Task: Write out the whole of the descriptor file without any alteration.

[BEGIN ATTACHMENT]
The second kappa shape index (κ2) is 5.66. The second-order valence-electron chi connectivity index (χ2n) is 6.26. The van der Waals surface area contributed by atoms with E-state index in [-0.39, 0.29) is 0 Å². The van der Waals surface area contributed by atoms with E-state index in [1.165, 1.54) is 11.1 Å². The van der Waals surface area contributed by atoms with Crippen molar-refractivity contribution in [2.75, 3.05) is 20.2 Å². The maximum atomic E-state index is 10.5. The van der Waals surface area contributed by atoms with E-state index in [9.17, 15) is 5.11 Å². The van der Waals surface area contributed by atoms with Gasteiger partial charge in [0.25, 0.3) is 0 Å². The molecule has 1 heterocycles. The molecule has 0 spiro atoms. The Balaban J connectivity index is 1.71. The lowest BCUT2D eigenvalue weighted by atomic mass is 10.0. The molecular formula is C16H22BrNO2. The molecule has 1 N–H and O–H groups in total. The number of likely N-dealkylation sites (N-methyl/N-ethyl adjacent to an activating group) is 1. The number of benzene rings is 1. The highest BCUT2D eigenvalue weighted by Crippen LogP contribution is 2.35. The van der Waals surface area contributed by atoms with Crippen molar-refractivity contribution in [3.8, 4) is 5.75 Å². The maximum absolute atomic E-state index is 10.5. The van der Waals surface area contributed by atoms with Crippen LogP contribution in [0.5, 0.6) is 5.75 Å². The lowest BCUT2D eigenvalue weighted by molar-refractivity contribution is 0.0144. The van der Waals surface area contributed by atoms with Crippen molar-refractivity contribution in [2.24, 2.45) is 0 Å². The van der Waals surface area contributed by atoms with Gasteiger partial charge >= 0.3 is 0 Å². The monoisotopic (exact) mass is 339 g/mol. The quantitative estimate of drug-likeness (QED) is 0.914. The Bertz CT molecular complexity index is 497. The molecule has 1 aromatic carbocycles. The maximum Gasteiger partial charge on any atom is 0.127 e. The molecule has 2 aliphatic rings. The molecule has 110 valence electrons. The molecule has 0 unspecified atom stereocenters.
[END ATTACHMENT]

The second kappa shape index (κ2) is 5.66. The second-order valence-electron chi connectivity index (χ2n) is 6.26. The van der Waals surface area contributed by atoms with E-state index in [-0.39, 0.29) is 0 Å². The van der Waals surface area contributed by atoms with E-state index in [1.165, 1.54) is 11.1 Å². The van der Waals surface area contributed by atoms with Crippen molar-refractivity contribution in [2.75, 3.05) is 20.2 Å². The maximum atomic E-state index is 10.5. The van der Waals surface area contributed by atoms with E-state index in [9.17, 15) is 5.11 Å². The van der Waals surface area contributed by atoms with Gasteiger partial charge in [0.25, 0.3) is 0 Å². The molecule has 1 heterocycles. The molecule has 0 spiro atoms. The Balaban J connectivity index is 1.71. The lowest BCUT2D eigenvalue weighted by atomic mass is 10.0. The molecular formula is C16H22BrNO2. The molecule has 1 N–H and O–H groups in total. The number of likely N-dealkylation sites (N-methyl/N-ethyl adjacent to an activating group) is 1. The number of benzene rings is 1. The highest BCUT2D eigenvalue weighted by Crippen LogP contribution is 2.35. The van der Waals surface area contributed by atoms with Crippen molar-refractivity contribution in [3.8, 4) is 5.75 Å². The maximum absolute atomic E-state index is 10.5. The van der Waals surface area contributed by atoms with Crippen LogP contribution in [0.5, 0.6) is 5.75 Å². The lowest BCUT2D eigenvalue weighted by molar-refractivity contribution is 0.0144. The van der Waals surface area contributed by atoms with Crippen molar-refractivity contribution in [2.24, 2.45) is 0 Å². The van der Waals surface area contributed by atoms with Gasteiger partial charge >= 0.3 is 0 Å². The monoisotopic (exact) mass is 339 g/mol. The quantitative estimate of drug-likeness (QED) is 0.914. The Bertz CT molecular complexity index is 497. The molecule has 1 aromatic carbocycles. The maximum Gasteiger partial charge on any atom is 0.127 e. The molecule has 2 aliphatic rings. The molecule has 110 valence electrons. The molecule has 0 unspecified atom stereocenters.